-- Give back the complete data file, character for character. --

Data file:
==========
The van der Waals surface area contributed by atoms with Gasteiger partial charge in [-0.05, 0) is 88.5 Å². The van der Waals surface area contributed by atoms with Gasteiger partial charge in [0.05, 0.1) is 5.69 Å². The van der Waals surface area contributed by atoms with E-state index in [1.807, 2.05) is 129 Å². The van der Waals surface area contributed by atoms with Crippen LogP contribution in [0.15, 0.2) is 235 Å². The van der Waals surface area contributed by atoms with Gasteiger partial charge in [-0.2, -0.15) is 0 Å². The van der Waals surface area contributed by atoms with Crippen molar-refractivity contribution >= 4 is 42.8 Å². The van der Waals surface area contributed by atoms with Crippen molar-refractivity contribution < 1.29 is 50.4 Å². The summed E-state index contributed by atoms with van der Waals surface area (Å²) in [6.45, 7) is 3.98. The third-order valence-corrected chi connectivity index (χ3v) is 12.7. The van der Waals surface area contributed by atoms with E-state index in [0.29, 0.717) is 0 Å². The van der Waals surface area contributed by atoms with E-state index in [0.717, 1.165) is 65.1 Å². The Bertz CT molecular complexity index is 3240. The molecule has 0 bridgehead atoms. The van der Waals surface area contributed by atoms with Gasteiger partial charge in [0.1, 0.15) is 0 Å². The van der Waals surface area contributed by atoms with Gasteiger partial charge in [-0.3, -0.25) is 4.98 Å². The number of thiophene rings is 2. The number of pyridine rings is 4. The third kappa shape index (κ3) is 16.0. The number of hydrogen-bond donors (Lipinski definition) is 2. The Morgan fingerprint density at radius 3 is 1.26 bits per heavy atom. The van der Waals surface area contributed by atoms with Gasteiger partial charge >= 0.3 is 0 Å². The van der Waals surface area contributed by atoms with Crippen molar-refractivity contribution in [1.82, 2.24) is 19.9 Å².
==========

The van der Waals surface area contributed by atoms with Gasteiger partial charge in [-0.05, 0) is 88.5 Å². The van der Waals surface area contributed by atoms with Gasteiger partial charge in [0.05, 0.1) is 5.69 Å². The van der Waals surface area contributed by atoms with E-state index in [1.807, 2.05) is 129 Å². The van der Waals surface area contributed by atoms with Crippen LogP contribution in [0.15, 0.2) is 235 Å². The van der Waals surface area contributed by atoms with Gasteiger partial charge in [-0.2, -0.15) is 0 Å². The van der Waals surface area contributed by atoms with Crippen molar-refractivity contribution >= 4 is 42.8 Å². The van der Waals surface area contributed by atoms with Crippen molar-refractivity contribution < 1.29 is 50.4 Å². The summed E-state index contributed by atoms with van der Waals surface area (Å²) in [6.45, 7) is 3.98. The third-order valence-corrected chi connectivity index (χ3v) is 12.7. The van der Waals surface area contributed by atoms with E-state index in [0.29, 0.717) is 0 Å². The van der Waals surface area contributed by atoms with E-state index in [0.717, 1.165) is 65.1 Å². The Bertz CT molecular complexity index is 3240. The molecule has 0 bridgehead atoms. The van der Waals surface area contributed by atoms with Gasteiger partial charge in [0.1, 0.15) is 0 Å². The van der Waals surface area contributed by atoms with Gasteiger partial charge in [-0.3, -0.25) is 4.98 Å². The number of thiophene rings is 2. The number of pyridine rings is 4. The third kappa shape index (κ3) is 16.0. The number of hydrogen-bond donors (Lipinski definition) is 2. The Morgan fingerprint density at radius 3 is 1.26 bits per heavy atom. The van der Waals surface area contributed by atoms with Gasteiger partial charge >= 0.3 is 0 Å². The van der Waals surface area contributed by atoms with Crippen molar-refractivity contribution in [1.82, 2.24) is 19.9 Å².